Good Thursday Afternoon,

It’s time to take a look at the polls! In this week’s issue of Magnified, we analyse Americans current levels of trust in their system of representative democracy and ask what popular reforms could be enacted to help restore their faith in the system.

This week, our research also covered:

  • Our latest Westminster polling
  • Do swing state voters think America has control over its border with Mexico?

If you would like to find out more about how Redfield & Wilton Strategies can help your organisation succeed through polling and strategic advice, click here.


Westminster Insights

Westminster Voting Intention (31 March):

Labour 46% (+4)
Conservative 22% (–)
Reform UK 14% (–)
Liberal Democrat 10% (-2)
Green 5% (-1)
Scottish National Party 3% (+1)
Other 2% (–)

Changes +/- 24 March

Combined Net Approval Ratings (31 March):

Keir Starmer: +10% (+4)
Rishi Sunak: -21% (+4)

Changes +/- 24 March

The start of British Summer Time has brought brighter evenings and renewed cheer for Britons after a long, dark, and (for many) abnormally wet winter.

One of those who will not be feeling any more cheerful these days, however, is the Prime Minister.

With just months to go until he must call the next election, Rishi Sunak’s Conservative Government appears in a state of terminal decline.

Nationally, Labour now enjoys a lead of 24%, with only 22% of voters currently saying they intend to vote Conservative. The party now retains the support of just 42% of its 2019 support base, the lowest figure we’ve recorded since Sunak became Prime Minister.

Things are no better in sub-national polling.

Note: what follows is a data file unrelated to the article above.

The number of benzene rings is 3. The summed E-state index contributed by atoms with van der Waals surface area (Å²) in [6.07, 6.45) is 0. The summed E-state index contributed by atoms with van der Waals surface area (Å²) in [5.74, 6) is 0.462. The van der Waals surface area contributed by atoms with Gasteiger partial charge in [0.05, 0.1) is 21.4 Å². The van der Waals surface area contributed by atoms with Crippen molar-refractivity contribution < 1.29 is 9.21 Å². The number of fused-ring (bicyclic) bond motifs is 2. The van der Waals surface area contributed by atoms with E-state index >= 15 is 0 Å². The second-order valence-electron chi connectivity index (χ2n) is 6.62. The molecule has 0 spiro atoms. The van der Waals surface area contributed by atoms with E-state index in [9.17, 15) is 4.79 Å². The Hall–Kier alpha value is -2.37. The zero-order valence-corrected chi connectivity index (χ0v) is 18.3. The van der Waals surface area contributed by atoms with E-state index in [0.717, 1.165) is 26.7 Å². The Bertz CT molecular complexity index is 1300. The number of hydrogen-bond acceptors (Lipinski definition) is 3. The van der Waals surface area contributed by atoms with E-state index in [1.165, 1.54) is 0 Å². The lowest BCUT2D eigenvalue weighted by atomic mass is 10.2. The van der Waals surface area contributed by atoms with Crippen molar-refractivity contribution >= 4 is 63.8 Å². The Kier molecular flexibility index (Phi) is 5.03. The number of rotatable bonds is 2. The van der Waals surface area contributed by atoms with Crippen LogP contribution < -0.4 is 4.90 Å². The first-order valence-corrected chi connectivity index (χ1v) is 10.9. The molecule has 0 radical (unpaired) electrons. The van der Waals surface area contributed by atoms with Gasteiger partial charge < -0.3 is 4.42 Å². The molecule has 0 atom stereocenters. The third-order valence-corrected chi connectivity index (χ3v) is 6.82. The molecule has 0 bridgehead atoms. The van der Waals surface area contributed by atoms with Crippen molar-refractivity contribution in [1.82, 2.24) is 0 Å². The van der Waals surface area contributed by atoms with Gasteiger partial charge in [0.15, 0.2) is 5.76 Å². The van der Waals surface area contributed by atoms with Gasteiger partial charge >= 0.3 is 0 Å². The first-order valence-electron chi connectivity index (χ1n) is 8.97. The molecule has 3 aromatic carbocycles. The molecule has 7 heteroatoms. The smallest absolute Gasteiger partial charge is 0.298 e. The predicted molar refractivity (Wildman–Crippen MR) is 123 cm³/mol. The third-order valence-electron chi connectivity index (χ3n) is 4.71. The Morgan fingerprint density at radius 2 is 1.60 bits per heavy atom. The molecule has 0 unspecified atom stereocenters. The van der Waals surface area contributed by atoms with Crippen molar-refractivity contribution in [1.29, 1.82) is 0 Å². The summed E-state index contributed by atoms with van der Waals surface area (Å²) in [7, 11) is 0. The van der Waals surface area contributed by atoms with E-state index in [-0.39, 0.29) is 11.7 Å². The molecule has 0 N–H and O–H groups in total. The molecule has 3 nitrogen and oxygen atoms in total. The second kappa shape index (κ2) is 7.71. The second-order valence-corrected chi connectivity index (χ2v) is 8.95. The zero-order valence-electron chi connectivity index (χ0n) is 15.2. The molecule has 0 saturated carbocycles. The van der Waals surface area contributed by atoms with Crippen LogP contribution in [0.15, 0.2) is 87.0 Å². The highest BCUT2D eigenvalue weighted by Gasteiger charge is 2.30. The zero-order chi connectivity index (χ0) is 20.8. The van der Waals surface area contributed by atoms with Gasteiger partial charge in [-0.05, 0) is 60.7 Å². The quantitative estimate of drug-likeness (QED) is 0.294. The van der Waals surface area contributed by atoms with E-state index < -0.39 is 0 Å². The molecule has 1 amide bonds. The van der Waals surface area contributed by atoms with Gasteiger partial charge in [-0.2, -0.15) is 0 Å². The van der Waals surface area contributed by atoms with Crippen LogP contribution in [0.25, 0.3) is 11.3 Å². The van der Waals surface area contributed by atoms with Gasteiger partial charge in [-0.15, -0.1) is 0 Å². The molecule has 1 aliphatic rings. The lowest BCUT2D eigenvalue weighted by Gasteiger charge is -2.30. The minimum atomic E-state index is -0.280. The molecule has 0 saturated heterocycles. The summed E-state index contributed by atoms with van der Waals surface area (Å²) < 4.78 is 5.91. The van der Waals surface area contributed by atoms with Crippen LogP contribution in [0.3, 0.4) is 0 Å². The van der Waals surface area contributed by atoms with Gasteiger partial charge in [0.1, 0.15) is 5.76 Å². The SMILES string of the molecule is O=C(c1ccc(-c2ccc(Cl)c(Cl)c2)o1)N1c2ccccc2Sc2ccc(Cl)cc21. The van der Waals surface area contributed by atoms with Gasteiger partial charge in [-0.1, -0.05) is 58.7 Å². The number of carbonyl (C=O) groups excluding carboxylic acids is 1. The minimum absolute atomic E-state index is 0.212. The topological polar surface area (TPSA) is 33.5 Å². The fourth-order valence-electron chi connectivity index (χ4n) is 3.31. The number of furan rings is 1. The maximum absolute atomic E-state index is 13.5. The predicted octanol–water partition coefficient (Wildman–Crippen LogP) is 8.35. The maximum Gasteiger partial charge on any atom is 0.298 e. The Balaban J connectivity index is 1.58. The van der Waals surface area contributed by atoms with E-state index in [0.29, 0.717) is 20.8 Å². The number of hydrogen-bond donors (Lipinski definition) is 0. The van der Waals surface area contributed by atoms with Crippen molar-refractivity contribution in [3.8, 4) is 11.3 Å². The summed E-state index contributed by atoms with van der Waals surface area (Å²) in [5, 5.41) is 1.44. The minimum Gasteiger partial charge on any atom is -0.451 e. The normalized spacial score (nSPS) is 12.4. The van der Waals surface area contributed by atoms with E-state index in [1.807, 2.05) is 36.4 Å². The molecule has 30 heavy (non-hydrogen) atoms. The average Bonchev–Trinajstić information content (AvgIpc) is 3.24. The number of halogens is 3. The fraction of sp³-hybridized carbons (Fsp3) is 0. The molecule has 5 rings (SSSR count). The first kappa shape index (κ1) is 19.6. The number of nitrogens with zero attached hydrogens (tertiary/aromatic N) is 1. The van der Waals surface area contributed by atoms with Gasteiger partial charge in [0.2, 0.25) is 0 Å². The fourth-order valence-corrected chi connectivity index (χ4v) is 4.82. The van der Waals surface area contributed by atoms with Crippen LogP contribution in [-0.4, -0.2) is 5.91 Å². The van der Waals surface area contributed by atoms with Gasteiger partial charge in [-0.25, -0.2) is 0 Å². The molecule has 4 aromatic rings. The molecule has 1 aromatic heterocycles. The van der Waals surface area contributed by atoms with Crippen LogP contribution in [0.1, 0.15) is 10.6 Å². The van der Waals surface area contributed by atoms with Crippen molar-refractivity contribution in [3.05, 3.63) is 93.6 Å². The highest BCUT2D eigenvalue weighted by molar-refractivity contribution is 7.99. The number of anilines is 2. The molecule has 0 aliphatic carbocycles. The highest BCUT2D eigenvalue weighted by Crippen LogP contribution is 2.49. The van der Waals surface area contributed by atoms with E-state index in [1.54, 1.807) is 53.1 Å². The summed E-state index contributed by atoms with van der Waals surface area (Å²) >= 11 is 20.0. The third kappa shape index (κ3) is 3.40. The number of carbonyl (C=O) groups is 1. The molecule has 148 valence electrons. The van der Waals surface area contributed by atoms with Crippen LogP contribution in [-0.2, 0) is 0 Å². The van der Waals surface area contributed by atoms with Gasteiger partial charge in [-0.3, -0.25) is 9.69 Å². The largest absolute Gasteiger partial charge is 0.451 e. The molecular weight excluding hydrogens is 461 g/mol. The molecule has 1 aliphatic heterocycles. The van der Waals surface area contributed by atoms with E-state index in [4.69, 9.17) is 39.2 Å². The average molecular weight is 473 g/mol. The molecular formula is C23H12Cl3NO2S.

In the Blue Wall seats of southern England, the Conservatives are now polling at a record low of 26%, two points below their worst vote share under Liz Truss. 

And in Wales—where Labour now leads the Conservative by 33%the Conservatives (16%) are now polling just one point ahead of Reform UK (15%), and currently retain the support of only 37% of their 2019 voters.

With the party’s 2019 support leaking in equal measure to both Labour and Reform UK—and with the Liberal Democrats a threat in many Blue Wall seats—even many conservative commentators now recognise the writing on the wall.

While the Prime Minister incoherently laughs off calls to name a date for the election, the continued dire state of the polls sets-up the local and mayoral elections on May 2 as a potentially decisive date in his own political future.


Chart of the Week

Despite a sharp drop in illegal border crossings since the start of the year, immigration remains a primary concern for many American voters in this election year.

Our latest poll of six key swing states, conducted in conjunction with The Telegraph, finds that majorities of voters in all six states polled (between 51% and 58%) say illegal immigration will be ‘extremely’ important in determining their vote in the Presidential Election.

The significance many voters now place on illegal immigration when weighing up how they will vote next November is bad news for President Biden.